Is the RSPB bird-ringing scheme unwittingly spreading bird flu?
Stock image of white tailed eagle: Thomas Landgren
For anyone who loves birds, the Avian Influenza outbreaks that we have seen this year are absolutely devastating. Whether a hobby-ist birdwatcher, a smallholder with a small mixed flock, a gamekeeper, an RSPB worker or simply a shoreside dog walker, the stories and sights are both saddening and worrying. The sight of hundreds of dead birds washed up on a Cornish beach; the news of 2.8 million poultry and captive birds having been culled, and the reports of rare species such as curlew and sea eagles succumbing to the disease are tragic.
Biosecurity is of the utmost importance at this time. That applies to anyone transporting, working with or handling birds, whether or not they are aware of an AI outbreak in their area.
The question, then, surrounds the fact that the RSPB are continuing to access rare birds and ring them, despite Avian Influenza being widespread throughout the country. The RSPB Scotland's Mull Officer, Dave Sexton, has written an upsetting blog about the situation regarding white tailed eagle nests on the Scottish island. So far this year, writes Dave of the island’s sea eagle chicks, “at least four have either died in the nest or soon after fledging. This is on top of losses from bad weather and tree collapses earlier in the year.”
Monitoring sea eagle nests from afar, Dave writes of how he grew increasingly worried about two nests where there had once been healthy young chicks, but no now sign of movement. Through a telescope he could see feathers; but the chicks didn’t appear to be moving at all. When NatureScot managed to send climbers to investigate – all fully kitted out “with full PPE, face masks and ventilators” – they sadly confirmed what had been suspected: the chicks were dead. At least one of these has tested positive for HPAI – Highly Pathogenic Avian Influenza.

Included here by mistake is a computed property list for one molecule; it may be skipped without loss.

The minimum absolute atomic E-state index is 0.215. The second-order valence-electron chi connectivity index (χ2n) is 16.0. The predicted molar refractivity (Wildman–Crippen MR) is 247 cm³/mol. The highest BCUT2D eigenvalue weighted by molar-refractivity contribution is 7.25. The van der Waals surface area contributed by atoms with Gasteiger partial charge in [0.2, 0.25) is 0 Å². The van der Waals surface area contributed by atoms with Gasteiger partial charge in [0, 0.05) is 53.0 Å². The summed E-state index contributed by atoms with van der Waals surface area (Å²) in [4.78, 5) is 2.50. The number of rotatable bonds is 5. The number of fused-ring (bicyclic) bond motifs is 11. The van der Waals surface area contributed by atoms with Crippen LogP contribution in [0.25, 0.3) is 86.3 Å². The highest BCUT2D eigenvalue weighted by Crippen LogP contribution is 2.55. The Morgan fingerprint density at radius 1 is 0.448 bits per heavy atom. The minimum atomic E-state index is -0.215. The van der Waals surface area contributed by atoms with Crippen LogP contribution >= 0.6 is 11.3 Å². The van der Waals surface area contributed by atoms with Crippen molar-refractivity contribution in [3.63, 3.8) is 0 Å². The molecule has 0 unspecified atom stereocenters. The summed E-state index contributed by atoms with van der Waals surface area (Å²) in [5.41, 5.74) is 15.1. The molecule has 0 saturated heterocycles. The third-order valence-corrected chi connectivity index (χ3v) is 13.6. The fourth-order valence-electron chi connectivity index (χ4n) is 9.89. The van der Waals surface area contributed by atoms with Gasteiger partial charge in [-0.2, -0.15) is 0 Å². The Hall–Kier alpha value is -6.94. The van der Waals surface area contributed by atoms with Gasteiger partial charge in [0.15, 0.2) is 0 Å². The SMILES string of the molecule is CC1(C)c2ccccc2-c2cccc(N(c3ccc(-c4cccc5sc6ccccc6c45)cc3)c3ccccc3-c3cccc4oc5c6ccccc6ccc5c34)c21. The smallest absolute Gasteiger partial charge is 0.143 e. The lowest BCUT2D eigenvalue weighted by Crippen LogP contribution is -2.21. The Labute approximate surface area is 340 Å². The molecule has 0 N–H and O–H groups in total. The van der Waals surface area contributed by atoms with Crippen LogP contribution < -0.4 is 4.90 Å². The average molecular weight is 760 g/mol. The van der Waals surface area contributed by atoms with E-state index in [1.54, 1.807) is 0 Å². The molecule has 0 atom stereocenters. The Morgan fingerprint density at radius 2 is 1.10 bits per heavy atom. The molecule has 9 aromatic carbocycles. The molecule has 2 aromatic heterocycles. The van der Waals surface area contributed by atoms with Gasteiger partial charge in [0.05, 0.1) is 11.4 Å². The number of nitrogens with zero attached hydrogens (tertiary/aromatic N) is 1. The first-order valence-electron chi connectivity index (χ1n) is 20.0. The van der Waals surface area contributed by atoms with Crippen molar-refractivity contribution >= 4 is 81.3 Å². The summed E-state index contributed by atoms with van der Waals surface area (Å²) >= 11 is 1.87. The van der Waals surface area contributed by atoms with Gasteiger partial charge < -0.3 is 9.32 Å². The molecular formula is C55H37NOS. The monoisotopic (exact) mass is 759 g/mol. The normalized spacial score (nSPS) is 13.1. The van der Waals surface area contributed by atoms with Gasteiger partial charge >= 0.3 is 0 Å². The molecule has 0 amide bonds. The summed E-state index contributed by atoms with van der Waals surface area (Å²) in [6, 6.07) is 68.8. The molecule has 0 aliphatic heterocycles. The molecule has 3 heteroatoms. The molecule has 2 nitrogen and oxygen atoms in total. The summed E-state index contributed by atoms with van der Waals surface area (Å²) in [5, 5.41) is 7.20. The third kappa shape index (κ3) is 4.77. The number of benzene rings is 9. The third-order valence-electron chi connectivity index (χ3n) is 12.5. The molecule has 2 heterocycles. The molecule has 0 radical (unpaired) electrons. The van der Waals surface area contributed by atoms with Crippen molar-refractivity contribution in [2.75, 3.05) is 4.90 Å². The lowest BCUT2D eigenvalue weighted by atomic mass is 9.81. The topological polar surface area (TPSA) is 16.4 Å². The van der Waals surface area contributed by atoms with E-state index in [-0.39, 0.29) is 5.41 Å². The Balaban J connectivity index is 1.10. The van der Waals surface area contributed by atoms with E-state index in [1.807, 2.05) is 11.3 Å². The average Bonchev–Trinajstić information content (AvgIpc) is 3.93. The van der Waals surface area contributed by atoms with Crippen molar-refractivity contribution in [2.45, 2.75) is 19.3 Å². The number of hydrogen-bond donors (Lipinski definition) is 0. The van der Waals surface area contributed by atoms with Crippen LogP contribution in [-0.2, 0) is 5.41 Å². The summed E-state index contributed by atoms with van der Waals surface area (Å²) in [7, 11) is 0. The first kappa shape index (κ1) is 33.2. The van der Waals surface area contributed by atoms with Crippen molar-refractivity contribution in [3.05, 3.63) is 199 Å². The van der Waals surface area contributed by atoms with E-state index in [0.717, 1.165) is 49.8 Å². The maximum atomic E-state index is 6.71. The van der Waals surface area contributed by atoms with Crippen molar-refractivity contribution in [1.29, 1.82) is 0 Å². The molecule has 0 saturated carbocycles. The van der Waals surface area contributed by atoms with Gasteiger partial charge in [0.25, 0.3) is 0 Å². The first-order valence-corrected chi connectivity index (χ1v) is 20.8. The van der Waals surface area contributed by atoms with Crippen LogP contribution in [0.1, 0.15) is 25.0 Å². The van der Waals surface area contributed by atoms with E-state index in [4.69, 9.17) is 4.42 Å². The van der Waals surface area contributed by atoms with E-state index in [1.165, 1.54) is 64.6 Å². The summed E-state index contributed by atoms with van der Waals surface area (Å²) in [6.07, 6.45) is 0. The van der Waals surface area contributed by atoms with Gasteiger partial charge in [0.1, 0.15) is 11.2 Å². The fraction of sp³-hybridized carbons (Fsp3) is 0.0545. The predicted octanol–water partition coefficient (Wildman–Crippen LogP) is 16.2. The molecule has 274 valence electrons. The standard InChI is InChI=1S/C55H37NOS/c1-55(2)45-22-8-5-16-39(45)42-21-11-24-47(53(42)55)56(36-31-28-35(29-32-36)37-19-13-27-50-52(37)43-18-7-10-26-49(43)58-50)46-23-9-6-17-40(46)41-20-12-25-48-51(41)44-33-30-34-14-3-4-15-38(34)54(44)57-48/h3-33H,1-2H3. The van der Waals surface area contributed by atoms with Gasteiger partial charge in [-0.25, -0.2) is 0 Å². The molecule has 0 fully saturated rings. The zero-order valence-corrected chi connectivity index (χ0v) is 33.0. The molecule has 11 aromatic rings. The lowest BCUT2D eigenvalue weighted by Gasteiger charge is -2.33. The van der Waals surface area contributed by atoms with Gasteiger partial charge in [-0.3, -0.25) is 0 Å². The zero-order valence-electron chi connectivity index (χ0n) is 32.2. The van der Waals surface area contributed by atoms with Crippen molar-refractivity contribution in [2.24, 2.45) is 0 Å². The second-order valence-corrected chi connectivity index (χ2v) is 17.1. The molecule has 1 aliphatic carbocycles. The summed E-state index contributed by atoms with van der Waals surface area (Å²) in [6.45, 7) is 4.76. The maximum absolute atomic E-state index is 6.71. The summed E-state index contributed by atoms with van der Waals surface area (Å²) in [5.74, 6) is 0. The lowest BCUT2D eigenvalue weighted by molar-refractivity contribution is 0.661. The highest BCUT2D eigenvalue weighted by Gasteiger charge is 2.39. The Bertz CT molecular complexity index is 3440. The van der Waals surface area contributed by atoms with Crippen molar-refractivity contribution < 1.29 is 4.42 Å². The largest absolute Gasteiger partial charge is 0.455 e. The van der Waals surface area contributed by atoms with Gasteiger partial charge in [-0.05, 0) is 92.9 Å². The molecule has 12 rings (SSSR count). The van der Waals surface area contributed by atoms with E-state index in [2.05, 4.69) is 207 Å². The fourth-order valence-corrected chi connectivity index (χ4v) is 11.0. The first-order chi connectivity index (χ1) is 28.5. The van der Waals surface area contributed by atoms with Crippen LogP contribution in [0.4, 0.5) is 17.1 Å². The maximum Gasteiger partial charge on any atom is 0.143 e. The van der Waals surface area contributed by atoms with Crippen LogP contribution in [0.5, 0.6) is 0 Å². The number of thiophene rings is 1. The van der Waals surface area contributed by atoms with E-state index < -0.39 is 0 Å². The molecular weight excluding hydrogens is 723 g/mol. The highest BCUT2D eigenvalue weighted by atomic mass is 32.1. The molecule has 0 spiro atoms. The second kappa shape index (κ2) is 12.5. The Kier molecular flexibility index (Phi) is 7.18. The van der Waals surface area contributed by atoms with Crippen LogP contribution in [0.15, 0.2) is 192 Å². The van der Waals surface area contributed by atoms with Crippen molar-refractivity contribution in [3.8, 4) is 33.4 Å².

Sea eagles are scavengers, and the RSPB officer suggests that the reason the chicks have died is because the parent birds have unwittingly been feeding their young with scavenged and diseased dead birds found on the shore. Seabirds have been affected in huge numbers by the avian influenza outbreak – so this could well be the case. But if the chicks are succumbing to avian flu through this means then surely the parents would also be likely to contract the disease through infected food? It appears to only be chicks who have died from avian flu; in both cases the parent birds are still alive and well.
Others are suggesting that perhaps the sea eagles didn’t contract the disease from eating dead birds at all. Before the chicks died, they had been ringed by RSPB ringers. Some people suspect that when the pre-fledged chicks were lowered from the tree in holdalls to be measured/weight, checked over and then ringed, this is the point at which they have contracted avian flu. “I suspect that the holdall bags or equipment used are contaminated as they move from nest to nest” wrote one commenter. “Humans can get and carry the virus as well.”
So which is the truth? It is most likely we will never know, but there are a number of strange aspects to this story. How is it that photographs have been published online of a chick which was later found dead? Did the person taking those photographs have the same level of bio secure PPE as the NatureScot officers sent to take swabs after its death? Did the ringers disinfect all of their kit between each nest, change their clothes, their footwear, their vehicle?
Of course it’s important to collect data on birds, and particularly endangered species or ones which we know little about. But perhaps, given the prevalence of avian flu in wild birds at the moment, it’s time to stop any human interference. People may have the best intentions at heart; but if there is any risk at all that carrying out procedures such as ringing is spreading avian flu, surely it’s time to put a stop to them, until the outbreak is somewhat controlled.